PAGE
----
TEN years ago this week, there was shock after it emerged computer discs containing the personal details of 25 million people disappeared somewhere between the North-East and London.

Police were called in to investigate the Government’s child benefit centre in Washington following the loss.

About a dozen uniformed officers, wearing protective blue gloves, could be seen on the top floor of the three-storey office complex searching desks and cabinets and looking through folders and files.

Loading article content

MPs gasped as Chancellor Alistair Darling revealed the scale of the loss in an emergency statement to the Commons.

Mr Darling told MPs: "The missing information contains details of all child benefit recipients – records for 25 million individuals and 7.25 million families.

"These records include the recipient and their children's names, addresses and dates of birth.

"It includes child benefit numbers, National Insurance numbers and, where relevant, bank or building society account details.

"That means the personal details of nearly every family in the country with a child under 16 have gone missing."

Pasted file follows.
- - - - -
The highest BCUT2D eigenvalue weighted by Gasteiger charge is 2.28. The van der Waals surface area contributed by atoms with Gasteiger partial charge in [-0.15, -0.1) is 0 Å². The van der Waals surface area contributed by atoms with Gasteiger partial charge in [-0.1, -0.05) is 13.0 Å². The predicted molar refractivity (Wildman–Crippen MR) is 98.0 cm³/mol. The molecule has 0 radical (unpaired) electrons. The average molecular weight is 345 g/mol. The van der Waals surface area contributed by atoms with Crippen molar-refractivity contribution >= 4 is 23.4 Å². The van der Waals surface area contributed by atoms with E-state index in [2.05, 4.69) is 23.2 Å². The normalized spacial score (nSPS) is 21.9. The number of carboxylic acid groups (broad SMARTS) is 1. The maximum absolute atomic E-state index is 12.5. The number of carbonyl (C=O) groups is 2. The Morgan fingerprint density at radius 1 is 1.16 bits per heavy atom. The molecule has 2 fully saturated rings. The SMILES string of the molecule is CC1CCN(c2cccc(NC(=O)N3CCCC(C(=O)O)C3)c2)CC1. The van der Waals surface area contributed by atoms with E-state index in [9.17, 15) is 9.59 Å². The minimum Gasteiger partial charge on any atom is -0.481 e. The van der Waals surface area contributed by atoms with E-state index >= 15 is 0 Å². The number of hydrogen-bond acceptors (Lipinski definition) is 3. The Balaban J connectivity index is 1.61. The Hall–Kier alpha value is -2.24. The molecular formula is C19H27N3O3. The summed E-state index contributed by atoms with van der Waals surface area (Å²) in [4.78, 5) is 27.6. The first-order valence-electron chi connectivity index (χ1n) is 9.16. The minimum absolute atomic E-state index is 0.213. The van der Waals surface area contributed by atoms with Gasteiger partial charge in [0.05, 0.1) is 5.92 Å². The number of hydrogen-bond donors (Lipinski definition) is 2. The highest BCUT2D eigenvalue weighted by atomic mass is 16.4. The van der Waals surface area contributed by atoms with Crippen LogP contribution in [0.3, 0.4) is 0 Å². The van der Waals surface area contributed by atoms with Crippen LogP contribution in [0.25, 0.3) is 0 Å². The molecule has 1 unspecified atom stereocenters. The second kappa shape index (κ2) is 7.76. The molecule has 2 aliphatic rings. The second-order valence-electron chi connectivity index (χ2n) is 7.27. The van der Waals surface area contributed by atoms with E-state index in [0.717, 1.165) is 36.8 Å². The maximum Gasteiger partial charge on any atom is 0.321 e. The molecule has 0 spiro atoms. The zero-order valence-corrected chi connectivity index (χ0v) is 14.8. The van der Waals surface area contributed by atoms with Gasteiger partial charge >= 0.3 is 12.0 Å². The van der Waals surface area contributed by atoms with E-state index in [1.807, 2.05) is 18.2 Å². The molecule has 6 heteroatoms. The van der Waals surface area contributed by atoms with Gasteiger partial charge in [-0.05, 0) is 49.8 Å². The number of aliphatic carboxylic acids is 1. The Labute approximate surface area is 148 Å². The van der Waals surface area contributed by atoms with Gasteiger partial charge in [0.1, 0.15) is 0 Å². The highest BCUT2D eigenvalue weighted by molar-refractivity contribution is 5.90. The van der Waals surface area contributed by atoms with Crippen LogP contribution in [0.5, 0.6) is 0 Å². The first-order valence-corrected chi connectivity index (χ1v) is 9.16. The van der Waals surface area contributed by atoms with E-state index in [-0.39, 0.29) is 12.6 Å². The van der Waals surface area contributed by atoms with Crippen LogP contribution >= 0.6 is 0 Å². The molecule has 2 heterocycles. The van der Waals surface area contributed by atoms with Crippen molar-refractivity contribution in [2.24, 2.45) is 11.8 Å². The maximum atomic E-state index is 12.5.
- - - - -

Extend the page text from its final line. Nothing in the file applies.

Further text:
The CDs were never found despite an exhaustive search led by Scotland Yard, and the loss was blamed on an error by a junior official.

Also ten years ago this week, The Northern Echo revealed plans to make Darlington a university town by building a University of Teesside campus next to Darlington College, while a chance find by metal detectorists in a field at Aldborough, three miles from Boroughbridge, revealed a Roman skeleton dating back nearly 2,000 years buried in a lead coffin.

The Stereophonics played the Metro Radio Arena in Newcastle. Northern Echo reviewer Andy Walker's verdict was: "They may not be as young as they once were, but they proved they can still rock."

On the sporting front, things turned sour for Steve McClaren after he was sacked as England coach when the squad failed to qualify for Euro 2008.

The former Boro boss returned to his home in Yarm, and confessed he had suffered "one of the saddest days of my career".

At the time McClaren's 18-game tenure was the shortest of any England coach.

FA chief executive Brian Barwick apologised to fans as he launched a "root and branch" review of the national side.

Next week: How Darlington cancer patient Dave Hill left a lasting legacy for other sufferers.